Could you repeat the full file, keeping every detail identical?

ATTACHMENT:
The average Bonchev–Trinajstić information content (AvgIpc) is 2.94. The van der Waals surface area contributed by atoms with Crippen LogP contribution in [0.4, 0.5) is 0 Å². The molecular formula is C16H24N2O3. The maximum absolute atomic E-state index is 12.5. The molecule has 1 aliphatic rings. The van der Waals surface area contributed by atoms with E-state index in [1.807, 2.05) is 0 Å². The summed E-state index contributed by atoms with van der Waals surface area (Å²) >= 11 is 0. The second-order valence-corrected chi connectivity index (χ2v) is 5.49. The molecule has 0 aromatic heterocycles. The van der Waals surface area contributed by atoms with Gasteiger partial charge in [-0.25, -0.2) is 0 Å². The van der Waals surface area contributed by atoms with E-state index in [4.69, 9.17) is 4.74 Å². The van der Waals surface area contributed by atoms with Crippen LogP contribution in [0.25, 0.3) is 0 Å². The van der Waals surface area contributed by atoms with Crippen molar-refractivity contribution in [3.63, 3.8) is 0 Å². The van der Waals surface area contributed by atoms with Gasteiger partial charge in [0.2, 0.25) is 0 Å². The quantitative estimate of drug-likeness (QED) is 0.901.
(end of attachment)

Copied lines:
The average Bonchev–Trinajstić information content (AvgIpc) is 2.94. The van der Waals surface area contributed by atoms with Crippen LogP contribution in [0.4, 0.5) is 0 Å². The molecular formula is C16H24N2O3. The maximum absolute atomic E-state index is 12.5. The molecule has 1 aliphatic rings. The van der Waals surface area contributed by atoms with E-state index in [1.807, 2.05) is 0 Å². The summed E-state index contributed by atoms with van der Waals surface area (Å²) >= 11 is 0. The second-order valence-corrected chi connectivity index (χ2v) is 5.49. The molecule has 0 aromatic heterocycles. The van der Waals surface area contributed by atoms with Gasteiger partial charge in [-0.25, -0.2) is 0 Å². The van der Waals surface area contributed by atoms with E-state index in [4.69, 9.17) is 4.74 Å². The van der Waals surface area contributed by atoms with Crippen LogP contribution in [0.25, 0.3) is 0 Å². The van der Waals surface area contributed by atoms with Crippen molar-refractivity contribution in [3.63, 3.8) is 0 Å². The van der Waals surface area contributed by atoms with Gasteiger partial charge in [0.2, 0.25) is 0 Å². The quantitative estimate of drug-likeness (QED) is 0.901.